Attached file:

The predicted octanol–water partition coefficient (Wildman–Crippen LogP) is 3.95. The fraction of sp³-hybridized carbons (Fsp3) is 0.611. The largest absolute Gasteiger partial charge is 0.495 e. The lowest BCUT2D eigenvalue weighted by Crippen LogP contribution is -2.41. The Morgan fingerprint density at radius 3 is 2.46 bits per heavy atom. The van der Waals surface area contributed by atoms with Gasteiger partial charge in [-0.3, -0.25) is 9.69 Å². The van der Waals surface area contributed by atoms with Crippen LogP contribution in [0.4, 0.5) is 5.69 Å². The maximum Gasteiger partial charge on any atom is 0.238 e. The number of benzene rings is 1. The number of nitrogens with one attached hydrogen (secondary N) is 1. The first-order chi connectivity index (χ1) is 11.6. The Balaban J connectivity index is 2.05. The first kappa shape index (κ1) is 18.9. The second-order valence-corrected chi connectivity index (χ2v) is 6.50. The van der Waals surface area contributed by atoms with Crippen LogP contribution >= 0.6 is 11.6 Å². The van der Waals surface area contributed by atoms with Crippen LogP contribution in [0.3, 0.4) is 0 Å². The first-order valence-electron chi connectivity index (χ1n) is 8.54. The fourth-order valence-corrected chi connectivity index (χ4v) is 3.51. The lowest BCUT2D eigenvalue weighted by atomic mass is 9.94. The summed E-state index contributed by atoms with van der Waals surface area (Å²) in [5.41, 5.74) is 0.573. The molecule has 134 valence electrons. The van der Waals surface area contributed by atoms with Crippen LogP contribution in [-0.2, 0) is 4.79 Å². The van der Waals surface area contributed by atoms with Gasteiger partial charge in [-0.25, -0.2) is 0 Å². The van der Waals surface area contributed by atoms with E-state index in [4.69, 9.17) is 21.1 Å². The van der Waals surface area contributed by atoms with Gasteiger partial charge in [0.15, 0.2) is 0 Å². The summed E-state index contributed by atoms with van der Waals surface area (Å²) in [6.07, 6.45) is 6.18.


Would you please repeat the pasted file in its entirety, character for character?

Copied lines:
The predicted octanol–water partition coefficient (Wildman–Crippen LogP) is 3.95. The fraction of sp³-hybridized carbons (Fsp3) is 0.611. The largest absolute Gasteiger partial charge is 0.495 e. The lowest BCUT2D eigenvalue weighted by Crippen LogP contribution is -2.41. The Morgan fingerprint density at radius 3 is 2.46 bits per heavy atom. The van der Waals surface area contributed by atoms with Gasteiger partial charge in [-0.3, -0.25) is 9.69 Å². The van der Waals surface area contributed by atoms with Crippen LogP contribution in [0.4, 0.5) is 5.69 Å². The maximum Gasteiger partial charge on any atom is 0.238 e. The number of benzene rings is 1. The number of nitrogens with one attached hydrogen (secondary N) is 1. The first-order chi connectivity index (χ1) is 11.6. The Balaban J connectivity index is 2.05. The first kappa shape index (κ1) is 18.9. The second-order valence-corrected chi connectivity index (χ2v) is 6.50. The van der Waals surface area contributed by atoms with Crippen LogP contribution >= 0.6 is 11.6 Å². The van der Waals surface area contributed by atoms with Crippen LogP contribution in [0.3, 0.4) is 0 Å². The first-order valence-electron chi connectivity index (χ1n) is 8.54. The fourth-order valence-corrected chi connectivity index (χ4v) is 3.51. The lowest BCUT2D eigenvalue weighted by atomic mass is 9.94. The summed E-state index contributed by atoms with van der Waals surface area (Å²) in [5.41, 5.74) is 0.573. The molecule has 134 valence electrons. The van der Waals surface area contributed by atoms with Crippen LogP contribution in [-0.2, 0) is 4.79 Å². The van der Waals surface area contributed by atoms with Gasteiger partial charge in [-0.25, -0.2) is 0 Å². The van der Waals surface area contributed by atoms with E-state index in [4.69, 9.17) is 21.1 Å². The van der Waals surface area contributed by atoms with Gasteiger partial charge in [0.15, 0.2) is 0 Å². The summed E-state index contributed by atoms with van der Waals surface area (Å²) in [6.07, 6.45) is 6.18.